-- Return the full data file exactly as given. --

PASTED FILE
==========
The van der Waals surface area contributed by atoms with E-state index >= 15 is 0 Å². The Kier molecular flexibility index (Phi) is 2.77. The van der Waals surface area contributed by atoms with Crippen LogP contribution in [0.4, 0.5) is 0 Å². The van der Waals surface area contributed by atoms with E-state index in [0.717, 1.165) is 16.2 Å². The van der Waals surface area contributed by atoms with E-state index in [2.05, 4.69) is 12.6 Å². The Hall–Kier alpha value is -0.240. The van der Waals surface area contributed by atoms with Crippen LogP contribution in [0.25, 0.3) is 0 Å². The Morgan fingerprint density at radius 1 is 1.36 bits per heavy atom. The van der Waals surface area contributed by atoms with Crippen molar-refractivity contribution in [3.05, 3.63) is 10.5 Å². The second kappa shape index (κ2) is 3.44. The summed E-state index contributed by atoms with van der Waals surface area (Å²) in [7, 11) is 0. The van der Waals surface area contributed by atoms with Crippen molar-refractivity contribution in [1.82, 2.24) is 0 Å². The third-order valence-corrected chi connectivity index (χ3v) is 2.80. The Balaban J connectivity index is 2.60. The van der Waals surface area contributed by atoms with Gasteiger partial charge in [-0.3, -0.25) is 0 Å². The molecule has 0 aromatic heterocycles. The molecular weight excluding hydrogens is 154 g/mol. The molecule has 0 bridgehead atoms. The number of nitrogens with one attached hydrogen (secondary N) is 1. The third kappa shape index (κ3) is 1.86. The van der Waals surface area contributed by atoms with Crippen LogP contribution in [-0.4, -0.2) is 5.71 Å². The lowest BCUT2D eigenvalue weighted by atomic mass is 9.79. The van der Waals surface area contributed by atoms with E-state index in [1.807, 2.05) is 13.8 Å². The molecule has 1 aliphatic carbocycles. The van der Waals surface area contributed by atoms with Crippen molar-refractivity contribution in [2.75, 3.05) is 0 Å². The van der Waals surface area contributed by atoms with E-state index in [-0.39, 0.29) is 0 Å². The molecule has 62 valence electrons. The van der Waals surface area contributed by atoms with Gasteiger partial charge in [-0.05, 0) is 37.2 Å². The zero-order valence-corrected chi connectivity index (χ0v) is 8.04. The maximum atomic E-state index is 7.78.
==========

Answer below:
The van der Waals surface area contributed by atoms with E-state index >= 15 is 0 Å². The Kier molecular flexibility index (Phi) is 2.77. The van der Waals surface area contributed by atoms with Crippen LogP contribution in [0.4, 0.5) is 0 Å². The van der Waals surface area contributed by atoms with E-state index in [0.717, 1.165) is 16.2 Å². The van der Waals surface area contributed by atoms with E-state index in [2.05, 4.69) is 12.6 Å². The Hall–Kier alpha value is -0.240. The van der Waals surface area contributed by atoms with Crippen LogP contribution in [0.25, 0.3) is 0 Å². The Morgan fingerprint density at radius 1 is 1.36 bits per heavy atom. The van der Waals surface area contributed by atoms with Crippen molar-refractivity contribution in [3.05, 3.63) is 10.5 Å². The second kappa shape index (κ2) is 3.44. The summed E-state index contributed by atoms with van der Waals surface area (Å²) in [7, 11) is 0. The van der Waals surface area contributed by atoms with Crippen molar-refractivity contribution in [1.82, 2.24) is 0 Å². The third-order valence-corrected chi connectivity index (χ3v) is 2.80. The Balaban J connectivity index is 2.60. The van der Waals surface area contributed by atoms with Gasteiger partial charge in [-0.3, -0.25) is 0 Å². The molecule has 0 aromatic heterocycles. The molecular weight excluding hydrogens is 154 g/mol. The molecule has 0 bridgehead atoms. The number of nitrogens with one attached hydrogen (secondary N) is 1. The third kappa shape index (κ3) is 1.86. The van der Waals surface area contributed by atoms with Crippen LogP contribution in [-0.4, -0.2) is 5.71 Å². The lowest BCUT2D eigenvalue weighted by atomic mass is 9.79. The van der Waals surface area contributed by atoms with E-state index in [1.807, 2.05) is 13.8 Å². The molecule has 1 aliphatic carbocycles. The van der Waals surface area contributed by atoms with Crippen molar-refractivity contribution in [2.75, 3.05) is 0 Å². The van der Waals surface area contributed by atoms with E-state index in [-0.39, 0.29) is 0 Å². The molecule has 62 valence electrons. The van der Waals surface area contributed by atoms with Gasteiger partial charge in [-0.05, 0) is 37.2 Å². The zero-order valence-corrected chi connectivity index (χ0v) is 8.04. The maximum atomic E-state index is 7.78.